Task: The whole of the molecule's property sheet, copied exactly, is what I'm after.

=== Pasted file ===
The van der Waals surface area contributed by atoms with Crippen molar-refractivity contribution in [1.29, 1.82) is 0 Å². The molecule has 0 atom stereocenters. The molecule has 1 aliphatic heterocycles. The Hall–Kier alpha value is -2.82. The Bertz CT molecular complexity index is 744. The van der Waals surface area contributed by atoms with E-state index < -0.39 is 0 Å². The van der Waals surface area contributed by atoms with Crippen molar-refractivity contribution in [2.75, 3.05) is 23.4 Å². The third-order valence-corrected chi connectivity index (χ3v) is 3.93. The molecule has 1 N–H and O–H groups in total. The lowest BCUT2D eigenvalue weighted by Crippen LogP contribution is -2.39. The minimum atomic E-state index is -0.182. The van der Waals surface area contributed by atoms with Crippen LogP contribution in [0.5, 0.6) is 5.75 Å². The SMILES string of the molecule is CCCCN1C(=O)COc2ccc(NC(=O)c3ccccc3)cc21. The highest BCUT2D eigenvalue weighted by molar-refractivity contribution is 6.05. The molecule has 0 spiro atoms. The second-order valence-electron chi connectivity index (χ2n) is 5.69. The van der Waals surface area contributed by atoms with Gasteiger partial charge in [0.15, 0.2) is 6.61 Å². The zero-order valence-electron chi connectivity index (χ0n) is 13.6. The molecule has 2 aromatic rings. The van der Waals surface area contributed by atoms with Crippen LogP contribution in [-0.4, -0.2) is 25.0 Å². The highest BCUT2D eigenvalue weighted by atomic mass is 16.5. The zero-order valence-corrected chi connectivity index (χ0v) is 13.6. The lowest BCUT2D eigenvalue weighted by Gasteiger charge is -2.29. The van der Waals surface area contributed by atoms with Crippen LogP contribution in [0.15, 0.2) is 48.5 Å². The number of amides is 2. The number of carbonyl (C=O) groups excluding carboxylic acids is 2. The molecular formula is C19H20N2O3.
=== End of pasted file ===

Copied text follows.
The van der Waals surface area contributed by atoms with Crippen molar-refractivity contribution in [1.29, 1.82) is 0 Å². The molecule has 0 atom stereocenters. The molecule has 1 aliphatic heterocycles. The Hall–Kier alpha value is -2.82. The Bertz CT molecular complexity index is 744. The van der Waals surface area contributed by atoms with E-state index < -0.39 is 0 Å². The van der Waals surface area contributed by atoms with Crippen molar-refractivity contribution in [2.75, 3.05) is 23.4 Å². The third-order valence-corrected chi connectivity index (χ3v) is 3.93. The molecule has 1 N–H and O–H groups in total. The lowest BCUT2D eigenvalue weighted by Crippen LogP contribution is -2.39. The minimum atomic E-state index is -0.182. The van der Waals surface area contributed by atoms with Crippen LogP contribution in [0.5, 0.6) is 5.75 Å². The SMILES string of the molecule is CCCCN1C(=O)COc2ccc(NC(=O)c3ccccc3)cc21. The highest BCUT2D eigenvalue weighted by molar-refractivity contribution is 6.05. The molecule has 0 spiro atoms. The second-order valence-electron chi connectivity index (χ2n) is 5.69. The van der Waals surface area contributed by atoms with Gasteiger partial charge in [0.15, 0.2) is 6.61 Å². The zero-order valence-electron chi connectivity index (χ0n) is 13.6. The molecule has 2 aromatic rings. The van der Waals surface area contributed by atoms with Crippen LogP contribution in [-0.4, -0.2) is 25.0 Å². The highest BCUT2D eigenvalue weighted by atomic mass is 16.5. The zero-order valence-corrected chi connectivity index (χ0v) is 13.6. The lowest BCUT2D eigenvalue weighted by Gasteiger charge is -2.29. The van der Waals surface area contributed by atoms with Crippen LogP contribution in [0.15, 0.2) is 48.5 Å². The number of amides is 2. The number of carbonyl (C=O) groups excluding carboxylic acids is 2. The molecular formula is C19H20N2O3.